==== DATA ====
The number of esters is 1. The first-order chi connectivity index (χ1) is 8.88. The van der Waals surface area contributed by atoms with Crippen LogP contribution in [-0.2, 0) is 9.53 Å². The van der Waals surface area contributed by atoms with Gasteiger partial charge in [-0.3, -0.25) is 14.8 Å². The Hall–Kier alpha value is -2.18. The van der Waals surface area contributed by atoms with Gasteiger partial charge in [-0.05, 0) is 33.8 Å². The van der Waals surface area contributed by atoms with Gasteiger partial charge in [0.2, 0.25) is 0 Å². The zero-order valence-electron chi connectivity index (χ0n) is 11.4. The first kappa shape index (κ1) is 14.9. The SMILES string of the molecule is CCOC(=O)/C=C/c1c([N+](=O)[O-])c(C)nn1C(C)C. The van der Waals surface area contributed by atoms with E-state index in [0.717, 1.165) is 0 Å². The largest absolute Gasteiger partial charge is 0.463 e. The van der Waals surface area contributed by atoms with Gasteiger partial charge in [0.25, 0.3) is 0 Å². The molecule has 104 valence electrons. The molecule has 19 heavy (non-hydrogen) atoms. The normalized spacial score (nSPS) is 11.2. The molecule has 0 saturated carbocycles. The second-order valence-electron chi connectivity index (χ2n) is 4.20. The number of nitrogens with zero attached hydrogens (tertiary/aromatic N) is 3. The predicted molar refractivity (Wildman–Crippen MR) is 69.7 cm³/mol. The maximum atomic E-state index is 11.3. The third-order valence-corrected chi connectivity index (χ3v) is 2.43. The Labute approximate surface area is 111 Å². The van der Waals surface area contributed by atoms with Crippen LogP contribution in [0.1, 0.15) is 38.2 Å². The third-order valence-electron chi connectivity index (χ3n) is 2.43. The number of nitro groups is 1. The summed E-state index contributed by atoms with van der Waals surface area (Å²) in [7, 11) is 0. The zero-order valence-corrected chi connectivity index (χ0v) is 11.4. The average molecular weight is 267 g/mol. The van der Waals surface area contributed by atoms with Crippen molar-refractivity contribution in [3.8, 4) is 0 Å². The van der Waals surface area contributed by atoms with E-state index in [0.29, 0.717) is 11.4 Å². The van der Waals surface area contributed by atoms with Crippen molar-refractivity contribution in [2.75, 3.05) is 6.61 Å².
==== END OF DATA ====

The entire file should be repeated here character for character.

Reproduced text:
The number of esters is 1. The first-order chi connectivity index (χ1) is 8.88. The van der Waals surface area contributed by atoms with Crippen LogP contribution in [-0.2, 0) is 9.53 Å². The van der Waals surface area contributed by atoms with Gasteiger partial charge in [-0.3, -0.25) is 14.8 Å². The Hall–Kier alpha value is -2.18. The van der Waals surface area contributed by atoms with Gasteiger partial charge in [-0.05, 0) is 33.8 Å². The van der Waals surface area contributed by atoms with Gasteiger partial charge in [0.2, 0.25) is 0 Å². The zero-order valence-electron chi connectivity index (χ0n) is 11.4. The first kappa shape index (κ1) is 14.9. The SMILES string of the molecule is CCOC(=O)/C=C/c1c([N+](=O)[O-])c(C)nn1C(C)C. The van der Waals surface area contributed by atoms with E-state index in [0.717, 1.165) is 0 Å². The largest absolute Gasteiger partial charge is 0.463 e. The van der Waals surface area contributed by atoms with Gasteiger partial charge in [0.25, 0.3) is 0 Å². The molecule has 104 valence electrons. The molecule has 19 heavy (non-hydrogen) atoms. The normalized spacial score (nSPS) is 11.2. The molecule has 0 saturated carbocycles. The second-order valence-electron chi connectivity index (χ2n) is 4.20. The number of nitrogens with zero attached hydrogens (tertiary/aromatic N) is 3. The predicted molar refractivity (Wildman–Crippen MR) is 69.7 cm³/mol. The maximum atomic E-state index is 11.3. The third-order valence-corrected chi connectivity index (χ3v) is 2.43. The Labute approximate surface area is 111 Å². The van der Waals surface area contributed by atoms with Crippen LogP contribution in [0.1, 0.15) is 38.2 Å². The third-order valence-electron chi connectivity index (χ3n) is 2.43. The number of nitro groups is 1. The summed E-state index contributed by atoms with van der Waals surface area (Å²) in [7, 11) is 0. The zero-order valence-corrected chi connectivity index (χ0v) is 11.4. The average molecular weight is 267 g/mol. The van der Waals surface area contributed by atoms with Crippen molar-refractivity contribution in [3.8, 4) is 0 Å². The van der Waals surface area contributed by atoms with E-state index in [0.29, 0.717) is 11.4 Å². The van der Waals surface area contributed by atoms with Crippen molar-refractivity contribution in [2.75, 3.05) is 6.61 Å².